The “spring game” in college football isn’t actually a game. It’s one of the 15 practices the NCAA allows schools to have. At best, it’s a scrimmage, and not a particularly representative one, given that the squads are split up. In the other scrimmages teams have, which are typically closed to the public, it’s offense v. defense, with players getting to rep with the first string, not a mish-mash of first- and second-team units. The spring game is the least important of the 15 spring practices.
This applies to all college teams, not just Florida State, which had about as good a spring game experience as could be asked for.
Having covered spring games for a decade now, what I realize is that it’s often the only action fans get to see, so they try to extrapolate a lot more from it than, say, the coaching staff will. The coaching staff will put more emphasis on the other 14 practices and the two closed scrimmages.
If you want to get takeaways from a scrimmage, focus on skills, not stats. And do keep in mind that the matchups on teams often have walk-ons facing off against scholarship players, which creates some very uneven results.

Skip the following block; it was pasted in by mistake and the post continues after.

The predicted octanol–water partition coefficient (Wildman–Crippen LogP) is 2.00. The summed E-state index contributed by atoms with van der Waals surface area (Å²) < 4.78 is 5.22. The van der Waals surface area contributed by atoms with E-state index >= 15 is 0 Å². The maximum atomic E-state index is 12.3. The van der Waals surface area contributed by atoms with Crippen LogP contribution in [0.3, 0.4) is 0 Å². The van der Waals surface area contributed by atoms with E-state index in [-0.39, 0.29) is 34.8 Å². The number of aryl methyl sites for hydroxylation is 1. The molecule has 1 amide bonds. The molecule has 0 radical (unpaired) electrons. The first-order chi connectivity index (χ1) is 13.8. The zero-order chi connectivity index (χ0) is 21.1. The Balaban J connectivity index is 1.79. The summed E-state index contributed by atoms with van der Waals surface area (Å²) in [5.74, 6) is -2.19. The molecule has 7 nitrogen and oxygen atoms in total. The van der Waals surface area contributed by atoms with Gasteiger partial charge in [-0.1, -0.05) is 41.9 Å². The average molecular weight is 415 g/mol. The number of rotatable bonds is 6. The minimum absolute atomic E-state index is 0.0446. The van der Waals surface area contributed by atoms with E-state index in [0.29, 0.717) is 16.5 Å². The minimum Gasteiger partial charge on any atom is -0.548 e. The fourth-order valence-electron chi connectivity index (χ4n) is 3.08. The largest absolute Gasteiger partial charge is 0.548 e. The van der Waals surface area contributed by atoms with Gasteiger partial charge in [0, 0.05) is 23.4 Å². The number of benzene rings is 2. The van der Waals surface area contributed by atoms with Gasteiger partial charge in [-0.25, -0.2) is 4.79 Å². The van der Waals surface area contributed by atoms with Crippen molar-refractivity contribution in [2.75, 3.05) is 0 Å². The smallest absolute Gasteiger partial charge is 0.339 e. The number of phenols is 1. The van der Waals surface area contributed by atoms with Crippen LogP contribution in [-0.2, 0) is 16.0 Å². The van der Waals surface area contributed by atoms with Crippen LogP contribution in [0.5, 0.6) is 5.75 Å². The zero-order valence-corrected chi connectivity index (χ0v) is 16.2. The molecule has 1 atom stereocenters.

The fact is that the stars of the spring game often don’t do a damn thing come fall.
Here are some recent examples I’ve pulled from prior recaps.
2016: Ryan Green, who led all running backs with 16 rushes for 84 yards and a touchdown
2015: J.J. Cosentino completed 7-of-11 for 177 and a score. Mavin Saunders snagged six passes for 91 yards and a touchdown
2014: Freddie Stevenson looked good carrying the ball, recording 85 yards and a score on 18 carries.
2013: John Franklin III maintained a steady drive. Walk-on David Tyrell burned Lamarcus Joyner for a 58-yard pass to open the game.
Before you go thinking an established player is going to lose his job to someone who had a big spring “game,” consider the countless, yearly examples of spring game stars who never do much of anything.